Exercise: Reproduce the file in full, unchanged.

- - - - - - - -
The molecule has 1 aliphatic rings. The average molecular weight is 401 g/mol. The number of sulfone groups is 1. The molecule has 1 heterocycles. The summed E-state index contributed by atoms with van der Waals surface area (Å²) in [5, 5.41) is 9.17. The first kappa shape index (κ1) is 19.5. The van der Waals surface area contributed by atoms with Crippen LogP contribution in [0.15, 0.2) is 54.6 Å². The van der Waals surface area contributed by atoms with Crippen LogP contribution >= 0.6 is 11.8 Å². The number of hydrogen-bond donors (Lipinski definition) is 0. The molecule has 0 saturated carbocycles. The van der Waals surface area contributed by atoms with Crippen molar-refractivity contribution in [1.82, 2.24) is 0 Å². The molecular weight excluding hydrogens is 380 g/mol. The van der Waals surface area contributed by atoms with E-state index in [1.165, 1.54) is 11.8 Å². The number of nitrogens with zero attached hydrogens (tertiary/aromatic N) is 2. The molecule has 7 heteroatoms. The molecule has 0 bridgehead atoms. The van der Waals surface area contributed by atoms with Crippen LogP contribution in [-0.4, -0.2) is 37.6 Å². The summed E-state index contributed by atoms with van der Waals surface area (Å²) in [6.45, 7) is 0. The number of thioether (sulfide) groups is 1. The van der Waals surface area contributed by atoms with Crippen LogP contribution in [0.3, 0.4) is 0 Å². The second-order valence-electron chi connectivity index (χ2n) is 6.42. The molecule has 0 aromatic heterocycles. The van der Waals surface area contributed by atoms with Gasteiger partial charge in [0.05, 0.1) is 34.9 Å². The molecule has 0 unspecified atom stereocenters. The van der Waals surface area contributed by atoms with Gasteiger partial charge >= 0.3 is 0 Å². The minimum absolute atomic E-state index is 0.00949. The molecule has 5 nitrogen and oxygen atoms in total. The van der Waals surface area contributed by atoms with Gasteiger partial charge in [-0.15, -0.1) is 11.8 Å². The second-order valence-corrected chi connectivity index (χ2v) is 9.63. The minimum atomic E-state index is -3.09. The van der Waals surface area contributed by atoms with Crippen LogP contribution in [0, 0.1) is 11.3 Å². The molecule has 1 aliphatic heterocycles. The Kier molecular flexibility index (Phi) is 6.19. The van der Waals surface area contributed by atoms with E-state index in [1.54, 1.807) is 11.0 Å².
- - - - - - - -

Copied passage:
The molecule has 1 aliphatic rings. The average molecular weight is 401 g/mol. The number of sulfone groups is 1. The molecule has 1 heterocycles. The summed E-state index contributed by atoms with van der Waals surface area (Å²) in [5, 5.41) is 9.17. The first kappa shape index (κ1) is 19.5. The van der Waals surface area contributed by atoms with Crippen LogP contribution in [0.15, 0.2) is 54.6 Å². The van der Waals surface area contributed by atoms with Crippen LogP contribution >= 0.6 is 11.8 Å². The number of hydrogen-bond donors (Lipinski definition) is 0. The molecule has 0 saturated carbocycles. The van der Waals surface area contributed by atoms with Crippen molar-refractivity contribution in [1.82, 2.24) is 0 Å². The molecular weight excluding hydrogens is 380 g/mol. The van der Waals surface area contributed by atoms with E-state index in [1.165, 1.54) is 11.8 Å². The number of nitrogens with zero attached hydrogens (tertiary/aromatic N) is 2. The molecule has 7 heteroatoms. The molecule has 0 bridgehead atoms. The van der Waals surface area contributed by atoms with Crippen LogP contribution in [-0.4, -0.2) is 37.6 Å². The summed E-state index contributed by atoms with van der Waals surface area (Å²) in [6.45, 7) is 0. The number of thioether (sulfide) groups is 1. The van der Waals surface area contributed by atoms with Crippen LogP contribution in [0.3, 0.4) is 0 Å². The second-order valence-electron chi connectivity index (χ2n) is 6.42. The molecule has 0 aromatic heterocycles. The van der Waals surface area contributed by atoms with Gasteiger partial charge in [0.05, 0.1) is 34.9 Å². The molecule has 0 unspecified atom stereocenters. The van der Waals surface area contributed by atoms with Gasteiger partial charge >= 0.3 is 0 Å². The minimum absolute atomic E-state index is 0.00949. The molecule has 5 nitrogen and oxygen atoms in total. The van der Waals surface area contributed by atoms with Gasteiger partial charge in [-0.15, -0.1) is 11.8 Å². The second-order valence-corrected chi connectivity index (χ2v) is 9.63. The minimum atomic E-state index is -3.09. The van der Waals surface area contributed by atoms with Crippen LogP contribution in [0, 0.1) is 11.3 Å². The molecule has 1 aliphatic heterocycles. The Kier molecular flexibility index (Phi) is 6.19. The van der Waals surface area contributed by atoms with E-state index in [1.54, 1.807) is 11.0 Å².